I was never more pleased to be proven wrong in that regard. Elder Gerrit W. Gong was born in the US, but has Asian ancestry, and Elder Soares is both the first South American and first Brazilian-born apostle appointed. With these appointments, 1/5 of the current 15 apostles were born outside the US, something we have not seen in Church history before now. Because Elder Gong is just short of 2 years older than Elder Stevenson, while Elder Soares is the new youngest apostle, it may be a while before we know how likely it might be that either could become president of the Church at some point.

But these appointments are very historic and significant, and demonstrate that President Nelson may be more willing to look at other internationally-born apostolic candidates than his predecessors might have been. That said, of the current apostles, all but one (President Ballard, who will be 90 later this year) are in their mid-to-late 70's or younger. With that in mind, it is hard to know how many (if any) other apostles might pass before President Nelson does. That will be interesting to see. Whatever happens, perhaps seeing President Nelson's willingness to appoint two international apostles as his first picks may mean that his successors in the presidency, whomever they may be, might be more willing to do so as well.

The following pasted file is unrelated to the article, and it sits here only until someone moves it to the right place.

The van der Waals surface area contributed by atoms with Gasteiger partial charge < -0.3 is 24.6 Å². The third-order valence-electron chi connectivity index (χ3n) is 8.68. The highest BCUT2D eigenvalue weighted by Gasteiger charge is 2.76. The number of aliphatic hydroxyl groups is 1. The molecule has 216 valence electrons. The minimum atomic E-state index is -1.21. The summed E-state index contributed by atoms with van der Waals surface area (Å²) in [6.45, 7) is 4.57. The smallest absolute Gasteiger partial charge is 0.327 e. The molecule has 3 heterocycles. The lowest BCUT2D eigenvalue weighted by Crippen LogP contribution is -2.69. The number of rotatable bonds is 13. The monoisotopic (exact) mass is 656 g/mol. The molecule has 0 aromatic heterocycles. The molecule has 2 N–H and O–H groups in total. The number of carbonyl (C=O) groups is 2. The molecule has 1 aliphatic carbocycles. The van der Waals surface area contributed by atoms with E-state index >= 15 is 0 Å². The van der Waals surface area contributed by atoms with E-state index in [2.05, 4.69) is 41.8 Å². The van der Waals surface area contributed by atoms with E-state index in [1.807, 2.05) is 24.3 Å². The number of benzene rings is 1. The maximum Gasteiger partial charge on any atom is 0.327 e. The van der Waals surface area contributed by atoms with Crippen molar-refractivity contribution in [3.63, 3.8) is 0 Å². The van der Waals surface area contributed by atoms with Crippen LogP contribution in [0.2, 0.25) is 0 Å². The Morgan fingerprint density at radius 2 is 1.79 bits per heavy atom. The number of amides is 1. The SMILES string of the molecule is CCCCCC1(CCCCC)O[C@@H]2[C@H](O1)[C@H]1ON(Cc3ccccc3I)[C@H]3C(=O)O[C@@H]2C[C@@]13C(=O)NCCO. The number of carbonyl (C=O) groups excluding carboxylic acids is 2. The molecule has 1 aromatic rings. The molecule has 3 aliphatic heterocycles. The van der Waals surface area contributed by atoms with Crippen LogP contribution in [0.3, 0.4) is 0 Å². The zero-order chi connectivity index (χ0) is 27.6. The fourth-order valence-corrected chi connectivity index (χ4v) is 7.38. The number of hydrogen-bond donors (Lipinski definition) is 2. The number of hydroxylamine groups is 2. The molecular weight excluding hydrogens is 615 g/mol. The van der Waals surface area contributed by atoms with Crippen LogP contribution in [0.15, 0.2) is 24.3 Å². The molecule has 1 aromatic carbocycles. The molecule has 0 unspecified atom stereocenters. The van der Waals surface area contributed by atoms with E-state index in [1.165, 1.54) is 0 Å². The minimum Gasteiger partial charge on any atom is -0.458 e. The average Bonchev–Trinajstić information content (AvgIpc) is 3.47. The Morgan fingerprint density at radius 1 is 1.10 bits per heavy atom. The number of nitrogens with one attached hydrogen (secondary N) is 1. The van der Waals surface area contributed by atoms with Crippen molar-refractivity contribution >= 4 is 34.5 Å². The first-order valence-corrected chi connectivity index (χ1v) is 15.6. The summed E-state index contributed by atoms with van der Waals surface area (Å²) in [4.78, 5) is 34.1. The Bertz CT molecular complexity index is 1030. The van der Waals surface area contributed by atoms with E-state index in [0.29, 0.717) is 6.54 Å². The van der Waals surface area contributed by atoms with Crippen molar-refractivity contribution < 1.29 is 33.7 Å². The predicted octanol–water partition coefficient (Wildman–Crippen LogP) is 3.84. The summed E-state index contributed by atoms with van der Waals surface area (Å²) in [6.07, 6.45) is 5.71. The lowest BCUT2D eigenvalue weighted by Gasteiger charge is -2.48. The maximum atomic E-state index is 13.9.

Sorry for that tangent, but it set the context for the final article I wanted to mention. In keeping with their tradition of publishing articles to introduce new Church leadership to Church members, the Church News as published one to introduce Elder Gong. His extensive experience includes being well educated, and time spent as a BYU-Provo administrator. As some of you might also recall, he was called as a General Authority in April 2010, and he was called to serve in the Presidency of the Seventy following Elder Rasband's October 2015 call to the Quorum of the Twelve.

If I may, I would like to share a personal experience I had with Elder Gong. He was an area seventy assigned to the Utah South Area who had been asked to accompany the General Authority Seventy visiting the conference in my parents' stake during the years I served in the temple. I was greatly impressed with his message, in which he demonstrated a clear understanding of the scriptures and encouraged us to improve ourselves in the ways that were suggested during that conference. After the session was over, I took the opportunity to greet him, and was impressed by his personal warmth and manner of expressing himself.

Because of this encounter, I can witness firsthand that he has been prepared throughout his life for his new calling. Although he has only given three talks in General Conference, two of those three (given in response to his apostolic call earlier this month, and one other given two years ago this month) spoke of the Savior and the important role He should have in our lives, while the other (given in October 2010 in response to his call as a General Authority) focused on the important role temples should have in the lives of Church members. I imagine these two topics will have a highly important emphasis during his ministry, among other subjects.